Where are the books (paperback fiction) with pirates as the characters?
December 10, 2013 9:34 AM   Subscribe

Do they even exist in any substantial numbers?

FIL has devoured all of the Louis L'Amour paperback westerns we can supply him with. Now he says he wants to read books about pirates. I can find non-fiction on the subject of piracy, children's books about pirates, and your basic bodice-ripper with the Fabio-like, stud pirate on the cover. But, the number of books where pirates are the main characters seems pitifully small. (My guess is that unlike in westerns - where good guys take on the bad guys - there aren't "good guy" pirates who could serve as a protagonist.)

Am I missing something? Can you point me in the right direction?
posted by John Borrowman to Writing & Language (21 answers total) 7 users marked this as a favorite
Not about pirates, but has a pirate as one of the main characters:
The Princess Bride: S. Morgenstern's Classic Tale of True Love and High Adventure
posted by Grither at 9:37 AM on December 10, 2013 [1 favorite]

Not explicitly pirates, but with plenty of swashbuckling, etc - the Captain Alatriste series by Arturo Perez-Reverte might serve.
posted by Bourbonesque at 9:41 AM on December 10, 2013

See if any of these look good. And of course, you should begin with Treasure Island!
posted by showbiz_liz at 9:41 AM on December 10, 2013 [1 favorite]

Scott Lynch's excellent Gentleman Bastards series features a long stretch in the second book (Red Seas Under Red Skies) featuring piracy by the protagonists.
posted by Etrigan at 9:42 AM on December 10, 2013 [3 favorites]

Rafael Sabatini's Captain Blood and The Sea Hawk. (Both were also made into movies.)
posted by Area Man at 9:43 AM on December 10, 2013 [1 favorite]

You're looking for Rafael Sabatini: Captain Blood, The Sea-Hawk, and The Black Swan. At least a couple of them are free at Gutenberg.org, but paperbacks are still in print. They are fantastic.
posted by Monsieur Caution at 9:45 AM on December 10, 2013 [3 favorites]

Tim Powers' 1987 book On Stranger Tides is excellent and chock-full of pirates. Weirdly, the plot is sort of closer to what they did for the first Pirates of the Caribbean, but they bought the rights and mined other parts of the plot for the fourth Pirates movie. Anyway, Powers is great, I recommend him to everyone, and this is a really awesome, dark, eerie book.
posted by PussKillian at 9:54 AM on December 10, 2013 [7 favorites]

I'm a big fan of On Stranger Tides by Tim Powers.
posted by ChrisLTD at 9:56 AM on December 10, 2013

Michael Crichton wrote a pirate novel that was discovered in his papers after his death. It's called Pirate Latitudes and was enjoyable.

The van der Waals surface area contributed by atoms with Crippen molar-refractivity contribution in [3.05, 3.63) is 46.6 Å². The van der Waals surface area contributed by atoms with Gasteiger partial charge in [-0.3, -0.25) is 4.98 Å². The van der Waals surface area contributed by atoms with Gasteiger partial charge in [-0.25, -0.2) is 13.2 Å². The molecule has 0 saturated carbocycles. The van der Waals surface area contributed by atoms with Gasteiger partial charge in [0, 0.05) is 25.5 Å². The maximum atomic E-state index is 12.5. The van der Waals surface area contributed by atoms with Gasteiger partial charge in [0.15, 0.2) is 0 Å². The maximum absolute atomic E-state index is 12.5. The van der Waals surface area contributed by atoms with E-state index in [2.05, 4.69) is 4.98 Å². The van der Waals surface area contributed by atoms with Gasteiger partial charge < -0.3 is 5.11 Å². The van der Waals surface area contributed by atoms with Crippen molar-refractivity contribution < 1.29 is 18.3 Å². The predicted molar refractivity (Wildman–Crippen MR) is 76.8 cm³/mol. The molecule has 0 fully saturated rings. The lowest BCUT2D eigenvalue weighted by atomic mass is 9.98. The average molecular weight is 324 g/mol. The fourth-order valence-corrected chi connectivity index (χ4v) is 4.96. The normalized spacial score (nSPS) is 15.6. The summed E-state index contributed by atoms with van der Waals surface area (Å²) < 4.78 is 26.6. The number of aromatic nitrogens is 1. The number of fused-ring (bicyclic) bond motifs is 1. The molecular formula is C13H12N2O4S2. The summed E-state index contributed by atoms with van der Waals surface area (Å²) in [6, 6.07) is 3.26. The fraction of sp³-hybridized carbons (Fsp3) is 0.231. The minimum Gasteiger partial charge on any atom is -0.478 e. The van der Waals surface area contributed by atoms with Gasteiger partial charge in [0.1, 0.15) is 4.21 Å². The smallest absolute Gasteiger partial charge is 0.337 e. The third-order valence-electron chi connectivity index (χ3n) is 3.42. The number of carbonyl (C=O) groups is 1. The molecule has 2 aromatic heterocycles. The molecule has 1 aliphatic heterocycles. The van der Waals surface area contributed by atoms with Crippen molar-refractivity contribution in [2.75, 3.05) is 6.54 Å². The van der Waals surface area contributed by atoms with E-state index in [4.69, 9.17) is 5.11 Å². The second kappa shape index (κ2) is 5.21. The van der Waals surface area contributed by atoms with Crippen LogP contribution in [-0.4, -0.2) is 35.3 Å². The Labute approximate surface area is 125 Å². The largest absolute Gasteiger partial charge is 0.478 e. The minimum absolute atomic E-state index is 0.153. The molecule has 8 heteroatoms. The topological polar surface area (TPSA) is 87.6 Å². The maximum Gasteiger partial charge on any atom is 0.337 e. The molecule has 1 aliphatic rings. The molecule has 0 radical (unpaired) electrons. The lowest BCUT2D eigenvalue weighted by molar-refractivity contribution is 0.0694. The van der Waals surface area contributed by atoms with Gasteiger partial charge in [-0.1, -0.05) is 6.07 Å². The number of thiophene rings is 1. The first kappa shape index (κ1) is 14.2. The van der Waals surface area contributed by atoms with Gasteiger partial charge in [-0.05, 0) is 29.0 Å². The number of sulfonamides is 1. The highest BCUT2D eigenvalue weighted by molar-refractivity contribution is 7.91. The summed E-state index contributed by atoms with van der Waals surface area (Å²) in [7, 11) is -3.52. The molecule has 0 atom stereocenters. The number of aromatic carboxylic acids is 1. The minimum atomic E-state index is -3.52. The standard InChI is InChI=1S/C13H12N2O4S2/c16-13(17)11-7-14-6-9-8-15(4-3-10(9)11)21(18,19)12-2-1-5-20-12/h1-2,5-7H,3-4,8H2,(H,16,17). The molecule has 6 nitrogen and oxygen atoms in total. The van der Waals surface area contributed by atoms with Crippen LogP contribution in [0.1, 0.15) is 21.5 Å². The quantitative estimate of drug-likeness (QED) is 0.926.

posted by SeedStitch at 10:06 AM on December 10, 2013

Robert Girardi wrote a book called The Pirate's Daughter which I enjoyed. Also the Scott Lynch.
posted by jeather at 10:12 AM on December 10, 2013

For a hilarious over-the-top send-up of pirate swashbucklers, you could try George MacDonald Fraser's The Pyrates.
posted by zeri at 10:50 AM on December 10, 2013

I have not yet read it but just purchased Cinnamon and Gunpowder.
posted by ocherdraco at 10:56 AM on December 10, 2013

Response by poster: Well, I obviously haven't been paying attention.

Thank you, thank you, thank you MeFites.
posted by John Borrowman at 11:19 AM on December 10, 2013

I'm not sure if FIL has an ereader, but if he does there are a great number of things he might like available through the ManyBooks.net. They even have their own category: Pirate Tales.
posted by Gin and Comics at 11:25 AM on December 10, 2013

Hans Staden's True History: An Account of Cannibal Captivity in Brazil, not exactly a pirate, but a real life 16th century German sailor & mercenary who sailed to South America in search of adventure, was captured by the natives, managed to avoid being eaten by them and escaped back to Europe
posted by Tom-B at 11:25 AM on December 10, 2013

Another real life 16th century sailor and adventurer was Cabeza de Vaca, one of the few conquistadores who respected and tried to understand the native peoples, his accounts are full of exotic adventures, shipwrecks and daring escapes!
posted by Tom-B at 11:31 AM on December 10, 2013

Also Emilio Salgari's Sandokan novels.
posted by sukeban at 12:49 PM on December 10, 2013

Missee Lee, by Arthur Ransome. I loved it when I was a kid -- I loved all the Swallows and Amazons books -- and read it over and over, but it's been decades and I can't promise it isn't racist (I don't remember).
posted by The corpse in the library at 1:36 PM on December 10, 2013

Here is a list of fictional pirates.
posted by bunderful at 2:17 PM on December 10, 2013

A High Wind in Jamaica. This may not be what he's looking for. It's far from light reading; no buckles are swashed. But no roundup of pirate lit is complete without it.
posted by tangerine at 11:38 PM on December 10, 2013

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